True sourcing is based on a dynamic process and cost is only one part of a hierarchy of needs with the other parts being: assurance of supply, service, quality, innovation and sometimes regulatory, none of which can be sacrificed for cost. The team collaborates to determine the minimum needs as the basis for the sourcing process.
 - Photo courtesy of Deep Blue 4 You via Getty Images.

True sourcing is based on a dynamic process and cost is only one part of a hierarchy of needs with the other parts being: assurance of supply, service, quality, innovation and sometimes regulatory, none of which can be sacrificed for cost. The team collaborates to determine the minimum needs as the basis for the sourcing process.

Photo courtesy of Deep Blue 4 You via Getty Images.

There is a difference between procurement and sourcing, with the former being more tactical and shortsighted and the latter being more strategic and change-management oriented, and the dynamics between these groups and fleet can sometimes be contentious.

True sourcing is based on a dynamic process and cost is only one part of a hierarchy of needs with the other parts being: assurance of supply, service, quality, innovation and sometimes regulatory, none of which can be sacrificed for cost. The team collaborates to determine the minimum needs as the basis for the sourcing process.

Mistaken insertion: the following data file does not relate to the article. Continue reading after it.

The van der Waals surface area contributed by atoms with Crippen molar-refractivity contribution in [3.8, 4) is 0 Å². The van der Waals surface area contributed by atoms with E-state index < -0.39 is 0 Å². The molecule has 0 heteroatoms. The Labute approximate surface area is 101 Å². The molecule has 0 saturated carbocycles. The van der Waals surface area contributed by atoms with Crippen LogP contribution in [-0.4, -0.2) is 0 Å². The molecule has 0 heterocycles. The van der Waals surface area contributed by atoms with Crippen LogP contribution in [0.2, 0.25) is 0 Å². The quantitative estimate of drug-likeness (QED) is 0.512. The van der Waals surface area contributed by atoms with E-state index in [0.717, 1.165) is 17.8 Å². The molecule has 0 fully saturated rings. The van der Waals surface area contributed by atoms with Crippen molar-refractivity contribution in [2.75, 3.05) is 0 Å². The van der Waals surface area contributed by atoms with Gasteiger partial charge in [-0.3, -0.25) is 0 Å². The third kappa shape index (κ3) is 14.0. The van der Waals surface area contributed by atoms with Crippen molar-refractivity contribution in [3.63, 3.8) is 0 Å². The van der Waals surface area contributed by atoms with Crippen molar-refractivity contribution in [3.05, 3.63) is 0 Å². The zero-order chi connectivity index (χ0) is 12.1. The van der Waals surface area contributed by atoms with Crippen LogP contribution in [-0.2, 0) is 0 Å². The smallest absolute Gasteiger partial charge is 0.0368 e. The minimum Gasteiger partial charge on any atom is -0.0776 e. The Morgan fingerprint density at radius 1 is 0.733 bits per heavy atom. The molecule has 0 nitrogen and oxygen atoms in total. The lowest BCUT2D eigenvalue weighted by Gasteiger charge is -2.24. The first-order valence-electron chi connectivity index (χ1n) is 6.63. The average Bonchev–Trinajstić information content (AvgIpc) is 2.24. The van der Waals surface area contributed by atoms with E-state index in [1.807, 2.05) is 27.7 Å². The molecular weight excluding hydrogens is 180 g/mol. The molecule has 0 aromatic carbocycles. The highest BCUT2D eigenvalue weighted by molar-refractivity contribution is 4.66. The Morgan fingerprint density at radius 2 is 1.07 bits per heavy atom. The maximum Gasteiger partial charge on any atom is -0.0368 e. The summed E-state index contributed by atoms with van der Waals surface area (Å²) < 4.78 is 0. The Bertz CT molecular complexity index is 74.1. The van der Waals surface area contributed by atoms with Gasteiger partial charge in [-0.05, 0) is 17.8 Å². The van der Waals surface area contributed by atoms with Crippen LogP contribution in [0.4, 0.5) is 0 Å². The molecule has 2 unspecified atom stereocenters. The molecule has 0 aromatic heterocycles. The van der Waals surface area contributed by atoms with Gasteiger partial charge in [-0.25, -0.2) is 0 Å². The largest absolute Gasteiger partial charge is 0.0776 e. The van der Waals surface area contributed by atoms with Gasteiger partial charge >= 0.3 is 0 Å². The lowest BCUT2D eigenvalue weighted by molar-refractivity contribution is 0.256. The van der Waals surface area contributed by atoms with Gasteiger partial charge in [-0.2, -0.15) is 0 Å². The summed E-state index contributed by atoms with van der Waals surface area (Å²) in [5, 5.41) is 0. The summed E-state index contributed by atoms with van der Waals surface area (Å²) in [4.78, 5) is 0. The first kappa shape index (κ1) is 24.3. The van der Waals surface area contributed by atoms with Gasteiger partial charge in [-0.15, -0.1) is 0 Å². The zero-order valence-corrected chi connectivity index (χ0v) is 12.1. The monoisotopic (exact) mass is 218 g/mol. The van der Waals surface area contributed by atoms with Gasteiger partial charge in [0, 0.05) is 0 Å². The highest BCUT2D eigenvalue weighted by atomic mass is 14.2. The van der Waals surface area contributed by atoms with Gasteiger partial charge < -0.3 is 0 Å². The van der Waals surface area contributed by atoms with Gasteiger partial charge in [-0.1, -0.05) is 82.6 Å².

It’s a process that sets the stage for long-term strategic relationships, transparency, and the true value beyond cost. Essentially, reaching a point were both parties benefit from an engaged relationship that goes well beyond those initial cost reductions. The onset, however, usually begins with cost reduction as a significant attribute that results when the requirements of supply, service, and quality are understood and met, as often they are exceeded, unreliable, unstructured, or unmet in some fashion. There are many operational examples that support this.

It’s unfortunate that procurement generalists have run roughshod over some organizations, in the name of savings or even personal gain, while eroding supplier relations for the rest, said one anonymous fleet sourcing manager. He said he was fortunate enough to be category specific; but couldn’t help but think if the divide in fleet versus an embrace of sourcing isn’t perpetuating the generalist phenomena between fleet and business leaders seeking out category specific sourcing partners for their organizations.

“I hear the scuttlebutt from colleagues about the woes and friction between the two groups and I have a variety of perspectives there as well,” said the anonymous manager. “It’s really a shame on the dynamic, and I foresee the pendulum possibly swinging toward safety HSE organizations and I’ve seen that friction between fleet, procurement, and safety now as well.”

The other challenge is that negotiation and supplier management is a typical procurement function. Operations teams, not just within fleet, tend to feel this usurps their power in some way. Companies often don’t have well-defined or bought into RACI documents to help create clarity on who does what. Typically the crux revolves around decision rights. An RACI chart is a matrix of all the activities or decision-making authorities undertaken in an organization set against all roles.

Mostly far and away, this is a corporate issue within companies and not an external market issue. However, sometimes the suppliers can play the groups off one another or have a loyalty to one group or another which exasperates the situation. 

Editor's note: This guest editorial was written by an industry professional who wished to remain anonymous.

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